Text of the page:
Interstellar is a good movie. That's my official opinion on the film, having just seen it in the theater yesterday. But I had some issues with the sound at my screening, and as it turns out, I wasn't alone. Is this an issue of Christopher Nolan's preference for thrilling scores and loud sound effects clashing with dialogue? Was there simply a problem with the theater's sound at my screening?
To rule out the latter scenario, I called my local Regal theater today and explained that I saw Interstellar there on Sunday afternoon and there were parts of the film -- dialogue, specifically -- that I couldn't quite hear. Something about the sound seemed off. I asked if they had any information on the situation and was told by a very polite gentleman that they hadn't received any other complaints about the sound in Interstellar, nor had they received any kind of memo about the problem.
Ok, so maybe it was just me. Except that I knew it wasn't just me, as my husband had the same issue, largely as it related to hearing dialogue during specific scenes...
Vague spoiler alert ahead!
There were moments during the film where I couldn't hear what was being said. This happened at least twice during scenes when the spaceship was making big engine-roaring noises, which were great for sound effects, but not so great when people in the movie are saying things to one another. I only caught part of that great joke Tars made to demonstrate his humor capabilities. And there was one key scene where Michael Caine was talking, during which I had to strain my ears. I'm also not sure if we were supposed to be able to hear what Murph said to her brother when she was hugging him by the truck. I assumed that was all supposed to be muted "you get the gist of what she's saying" dialogue, but maybe not?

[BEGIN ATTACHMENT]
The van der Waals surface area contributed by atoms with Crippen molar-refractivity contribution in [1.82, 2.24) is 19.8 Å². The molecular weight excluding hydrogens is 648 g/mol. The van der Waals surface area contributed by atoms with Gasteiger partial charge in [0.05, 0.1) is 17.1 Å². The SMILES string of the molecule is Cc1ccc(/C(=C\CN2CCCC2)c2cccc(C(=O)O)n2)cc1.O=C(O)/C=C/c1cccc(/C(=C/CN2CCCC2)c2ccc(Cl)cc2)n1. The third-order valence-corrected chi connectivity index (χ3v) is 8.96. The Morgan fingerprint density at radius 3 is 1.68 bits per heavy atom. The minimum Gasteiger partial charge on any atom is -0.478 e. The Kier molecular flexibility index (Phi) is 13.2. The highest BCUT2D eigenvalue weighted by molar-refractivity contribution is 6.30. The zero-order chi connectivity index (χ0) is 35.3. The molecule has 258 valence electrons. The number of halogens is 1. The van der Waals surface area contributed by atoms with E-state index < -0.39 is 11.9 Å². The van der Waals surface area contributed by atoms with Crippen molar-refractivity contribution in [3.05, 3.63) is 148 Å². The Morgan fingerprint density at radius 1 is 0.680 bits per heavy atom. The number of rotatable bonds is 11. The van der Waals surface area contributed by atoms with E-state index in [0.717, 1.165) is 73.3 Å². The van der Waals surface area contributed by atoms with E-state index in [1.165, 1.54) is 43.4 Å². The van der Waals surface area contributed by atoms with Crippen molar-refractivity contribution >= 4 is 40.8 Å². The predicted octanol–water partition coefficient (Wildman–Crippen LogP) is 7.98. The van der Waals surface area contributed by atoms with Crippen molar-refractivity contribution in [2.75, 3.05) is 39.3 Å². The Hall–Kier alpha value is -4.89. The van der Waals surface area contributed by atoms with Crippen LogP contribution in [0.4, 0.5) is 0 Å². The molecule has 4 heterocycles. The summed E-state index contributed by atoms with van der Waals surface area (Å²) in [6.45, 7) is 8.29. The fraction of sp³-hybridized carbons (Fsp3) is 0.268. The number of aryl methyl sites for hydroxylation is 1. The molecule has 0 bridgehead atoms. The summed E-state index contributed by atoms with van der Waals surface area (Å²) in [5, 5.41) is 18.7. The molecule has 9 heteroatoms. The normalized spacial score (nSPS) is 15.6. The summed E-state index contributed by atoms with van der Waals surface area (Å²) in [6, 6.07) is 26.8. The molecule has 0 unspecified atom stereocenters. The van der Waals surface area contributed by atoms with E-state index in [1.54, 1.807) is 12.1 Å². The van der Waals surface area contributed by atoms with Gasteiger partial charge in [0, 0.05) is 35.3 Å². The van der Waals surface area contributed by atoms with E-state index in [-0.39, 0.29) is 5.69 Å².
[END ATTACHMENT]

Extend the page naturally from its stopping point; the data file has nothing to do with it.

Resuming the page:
/end vague spoilers.
I knew I wasn't alone in having trouble hearing parts of the film, but it doesn't sound like this was a big enough problem at my local theater to be brought to their attention (by anyone else besides me, anyway). So, I went to Twitter to see what the chatter was there, and found some Tweets noting issues related Interstellar's sound at other theaters...
Beyond Twitter, Washington Post ran an article that references sound issues in past Christopher Nolan films, Inception and The Dark Knight Rises among them. The Post states that they were able to hear most of the words spoken in Interstellar, but they cited Hollywood Elsewhere's criticism about the "bassy and woofer-throbby" sound and the complaints they heard from others about it after the screening.
If there are spaceships in the movie, I want bassy and woofer-throbby. I want to feel like I'm sitting on that ship about to be launched into space or through a wormhole. I want sound to match the visuals. Give me all the sound the speakers and my eardrums handle. I don't mind loud. But I want to hear what the actors are saying, because I do actually care about what's happening. I want to hear Tars tell a joke. I want to hear one character's crucial words to another if it's part of the story and I'm supposed to be able to hear it. I had some issues with that with Interstellar. It sounds like others have too.
Until/unless we hear anything official on the sound situation, the extent of this issue is unclear or might vary too drastically from one theater to the next -- or one moviegoer to the next -- to know just how serious the sound problem is and how many people are experiencing it. It does seem to be an issue though.
The above said, I liked the film. Barring the minor detachment I experienced during the moments when I felt like I was straining my ears, the sound issues didn't drastically detract from my enjoyment of the movie. If anything, I'm hopeful that this won't be an issue when I inevitably watch the movie again when it hits Blu-ray. And I definitely don't regret seeing it in the theater. Between its great visual effects, intriguing story and its efforts to explore space, humanity and the unknown, Interstellar really is what going to the movies is all about.
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Kelly joined CinemaBlend as a freelance TV news writer in 2006 and went on to serve as the site’s TV Editor before moving over to other roles on the site. At present, she’s an Assistant Managing Editor who spends much of her time brainstorming and editing feature content on the site.
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